Isabel Pless, 'Too Big for the Playground, Too Small for the Big Leagues' | Album Review | Seven Days | Vermont's Independent Voice

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Isabel Pless, 'Too Big for the Playground, Too Small for the Big Leagues'


Isabel Pless, Too Big for the Playground, Too Small for the Big Leagues - COURTESY
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  • Isabel Pless, Too Big for the Playground, Too Small for the Big Leagues

(Self-released, digital)

I often think back to a memory from my youth, a strange moment in time when I watched "60 Minutes" with my parents as a teen. Kurt Cobain had recently committed suicide, and there was footage everywhere of people, mostly my age, mourning. As if called on by some predatory instinct to be a curmudgeonly dick, Andy Rooney appeared on the TV, bloviating about how pathetic these young people's tears were after losing an idol. That's when I first saw the danger of losing perspective through age.

It's a memory I call on whenever I encounter the raw emotion of youth, which can be found throughout Isabel Pless' debut EP, Too Big for the Playground, Too Small for the Big Leagues. On the first few listens, the 20-year-old Jericho native's songs about social media blues and busted four-year plans left me feeling like I was trying to climb a wall without handholds.

I understood what Pless was saying, but my gut reaction was to take on the persona of some kind of cantankerous blowhard and say, "Listen, kid, you don't know from tough. I used to have to go to web cafés to break up over an email! And if you think college is hard, just wait until you have to pay for it for, like, ever." (OK, I sort of really mean that last one.)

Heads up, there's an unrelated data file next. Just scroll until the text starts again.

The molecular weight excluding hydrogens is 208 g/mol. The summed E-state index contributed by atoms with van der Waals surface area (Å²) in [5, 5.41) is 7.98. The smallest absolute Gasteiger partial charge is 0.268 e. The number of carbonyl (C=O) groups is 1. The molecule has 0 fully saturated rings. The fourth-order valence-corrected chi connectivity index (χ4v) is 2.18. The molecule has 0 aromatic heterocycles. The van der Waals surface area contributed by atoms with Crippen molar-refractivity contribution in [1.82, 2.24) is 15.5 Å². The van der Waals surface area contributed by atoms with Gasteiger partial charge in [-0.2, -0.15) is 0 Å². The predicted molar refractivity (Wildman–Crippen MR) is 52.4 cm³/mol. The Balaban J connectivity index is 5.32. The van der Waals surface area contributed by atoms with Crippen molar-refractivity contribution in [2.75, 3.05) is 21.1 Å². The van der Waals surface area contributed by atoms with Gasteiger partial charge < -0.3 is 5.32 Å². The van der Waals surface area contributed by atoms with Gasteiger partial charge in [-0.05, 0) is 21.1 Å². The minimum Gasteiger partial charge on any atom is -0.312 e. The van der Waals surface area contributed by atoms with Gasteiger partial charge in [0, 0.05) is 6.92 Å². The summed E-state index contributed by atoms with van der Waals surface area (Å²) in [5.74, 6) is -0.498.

Thankfully, my Andy Rooney alarm went off while I was relistening to the fourth track, "Burn Out." I was drawn in by the song's lovely piano figure and Pless' melody, but lyrics like this were tripping me up: "I take shit from people who talk to me like I'm 10 / What if I write a good song and never do it again?"

However, the more I let the song play, the more I recalled the sense of living in limbo that is young adulthood. It's a theme that resurfaces over and over again on the EP.

On "Politics of Lonely," Pless harmonizes with herself in an almost-ironic fashion as she wades deep into an ode to loneliness — particularly that type of loneliness exacerbated by watching others' lives.

Pless recorded the entire project in her bedroom, playing and singing every sound on the EP. For a first release — and an entirely DIY one, at that — Too Big for the Playground is remarkably well put together. As a producer, she treats her voice as the centerpiece it should be, using her acoustic guitar to form the majority of the rhythm. Pless also displays a knack for building atmosphere with sparse arrangements, something that bodes well for her career as she progresses.

The potential that the EP reveals stayed with me once I stopped thinking like a geezer. Songs such as "Family Tree" and "Mitosis" — both cleverly constructed folk-pop numbers that show a strong Phoebe Bridgers influence — point toward a growing sophistication in her songwriting.

Defaulting to "It has potential" can be an underhanded compliment. But in Pless' case, it's quite the opposite. As is evident in these five songs, she already has every skill necessary to put together something truly incredible. Too Big for the Playground isn't quite that, but it's an intriguing introduction to an artist coming into her own. Download it at